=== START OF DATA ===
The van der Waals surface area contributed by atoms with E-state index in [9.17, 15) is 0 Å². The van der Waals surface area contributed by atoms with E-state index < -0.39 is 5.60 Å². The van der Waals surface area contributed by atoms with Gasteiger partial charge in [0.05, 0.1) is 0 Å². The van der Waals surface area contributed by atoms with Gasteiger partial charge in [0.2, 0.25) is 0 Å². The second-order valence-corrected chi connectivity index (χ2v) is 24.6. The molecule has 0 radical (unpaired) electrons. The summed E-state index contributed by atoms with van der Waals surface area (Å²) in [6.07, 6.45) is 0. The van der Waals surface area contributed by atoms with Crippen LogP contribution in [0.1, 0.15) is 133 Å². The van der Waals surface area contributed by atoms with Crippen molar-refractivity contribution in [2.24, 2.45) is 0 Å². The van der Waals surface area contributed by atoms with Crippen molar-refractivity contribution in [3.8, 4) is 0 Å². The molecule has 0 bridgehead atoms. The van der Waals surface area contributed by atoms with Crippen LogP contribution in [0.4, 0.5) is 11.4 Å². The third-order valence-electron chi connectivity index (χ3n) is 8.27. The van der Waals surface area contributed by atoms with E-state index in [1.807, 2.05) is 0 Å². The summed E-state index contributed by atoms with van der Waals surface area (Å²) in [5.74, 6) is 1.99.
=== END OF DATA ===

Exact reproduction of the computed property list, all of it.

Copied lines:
The van der Waals surface area contributed by atoms with E-state index in [9.17, 15) is 0 Å². The van der Waals surface area contributed by atoms with E-state index < -0.39 is 5.60 Å². The van der Waals surface area contributed by atoms with Gasteiger partial charge in [0.05, 0.1) is 0 Å². The van der Waals surface area contributed by atoms with Gasteiger partial charge in [0.2, 0.25) is 0 Å². The second-order valence-corrected chi connectivity index (χ2v) is 24.6. The molecule has 0 radical (unpaired) electrons. The summed E-state index contributed by atoms with van der Waals surface area (Å²) in [6.07, 6.45) is 0. The van der Waals surface area contributed by atoms with Crippen LogP contribution in [0.1, 0.15) is 133 Å². The van der Waals surface area contributed by atoms with Crippen molar-refractivity contribution in [2.24, 2.45) is 0 Å². The van der Waals surface area contributed by atoms with Crippen molar-refractivity contribution in [3.8, 4) is 0 Å². The molecule has 0 bridgehead atoms. The van der Waals surface area contributed by atoms with Crippen LogP contribution in [0.4, 0.5) is 11.4 Å². The third-order valence-electron chi connectivity index (χ3n) is 8.27. The van der Waals surface area contributed by atoms with E-state index in [1.807, 2.05) is 0 Å². The summed E-state index contributed by atoms with van der Waals surface area (Å²) in [5.74, 6) is 1.99.